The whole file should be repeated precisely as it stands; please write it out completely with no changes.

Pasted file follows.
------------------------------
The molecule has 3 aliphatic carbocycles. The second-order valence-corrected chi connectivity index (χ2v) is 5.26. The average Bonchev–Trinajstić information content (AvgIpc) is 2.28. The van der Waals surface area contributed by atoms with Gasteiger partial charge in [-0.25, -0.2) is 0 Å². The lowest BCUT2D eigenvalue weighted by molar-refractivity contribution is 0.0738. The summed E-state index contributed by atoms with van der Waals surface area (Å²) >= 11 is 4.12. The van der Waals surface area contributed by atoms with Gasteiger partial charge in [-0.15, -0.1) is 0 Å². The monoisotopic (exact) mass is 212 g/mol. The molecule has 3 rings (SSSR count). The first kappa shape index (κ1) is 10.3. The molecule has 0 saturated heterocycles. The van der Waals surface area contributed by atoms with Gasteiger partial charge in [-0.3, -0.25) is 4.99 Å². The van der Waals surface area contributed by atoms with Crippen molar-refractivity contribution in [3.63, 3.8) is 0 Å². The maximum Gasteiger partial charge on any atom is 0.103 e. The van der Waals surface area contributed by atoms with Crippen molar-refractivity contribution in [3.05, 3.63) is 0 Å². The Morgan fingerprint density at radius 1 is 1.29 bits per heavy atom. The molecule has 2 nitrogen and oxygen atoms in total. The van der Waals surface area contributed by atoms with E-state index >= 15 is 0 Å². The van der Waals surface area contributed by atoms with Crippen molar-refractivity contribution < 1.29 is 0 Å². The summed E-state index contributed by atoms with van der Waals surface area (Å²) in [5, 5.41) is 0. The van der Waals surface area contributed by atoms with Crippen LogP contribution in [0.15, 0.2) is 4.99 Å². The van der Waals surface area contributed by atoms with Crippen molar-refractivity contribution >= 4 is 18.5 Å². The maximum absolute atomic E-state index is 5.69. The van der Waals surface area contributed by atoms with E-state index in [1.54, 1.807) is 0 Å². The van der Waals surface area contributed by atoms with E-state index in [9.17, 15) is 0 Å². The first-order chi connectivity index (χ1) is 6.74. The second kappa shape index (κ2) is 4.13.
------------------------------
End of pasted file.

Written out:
The molecule has 3 aliphatic carbocycles. The second-order valence-corrected chi connectivity index (χ2v) is 5.26. The average Bonchev–Trinajstić information content (AvgIpc) is 2.28. The van der Waals surface area contributed by atoms with Gasteiger partial charge in [-0.25, -0.2) is 0 Å². The lowest BCUT2D eigenvalue weighted by molar-refractivity contribution is 0.0738. The summed E-state index contributed by atoms with van der Waals surface area (Å²) >= 11 is 4.12. The van der Waals surface area contributed by atoms with Gasteiger partial charge in [-0.15, -0.1) is 0 Å². The monoisotopic (exact) mass is 212 g/mol. The molecule has 3 rings (SSSR count). The first kappa shape index (κ1) is 10.3. The molecule has 0 saturated heterocycles. The van der Waals surface area contributed by atoms with Gasteiger partial charge in [-0.3, -0.25) is 4.99 Å². The van der Waals surface area contributed by atoms with Crippen molar-refractivity contribution in [3.63, 3.8) is 0 Å². The maximum Gasteiger partial charge on any atom is 0.103 e. The van der Waals surface area contributed by atoms with Crippen molar-refractivity contribution in [3.05, 3.63) is 0 Å². The Morgan fingerprint density at radius 1 is 1.29 bits per heavy atom. The molecule has 2 nitrogen and oxygen atoms in total. The van der Waals surface area contributed by atoms with E-state index >= 15 is 0 Å². The van der Waals surface area contributed by atoms with Crippen molar-refractivity contribution < 1.29 is 0 Å². The summed E-state index contributed by atoms with van der Waals surface area (Å²) in [5, 5.41) is 0. The van der Waals surface area contributed by atoms with Crippen LogP contribution in [0.15, 0.2) is 4.99 Å². The van der Waals surface area contributed by atoms with Crippen molar-refractivity contribution >= 4 is 18.5 Å². The maximum absolute atomic E-state index is 5.69. The van der Waals surface area contributed by atoms with E-state index in [1.54, 1.807) is 0 Å². The van der Waals surface area contributed by atoms with E-state index in [9.17, 15) is 0 Å². The first-order chi connectivity index (χ1) is 6.74. The second kappa shape index (κ2) is 4.13.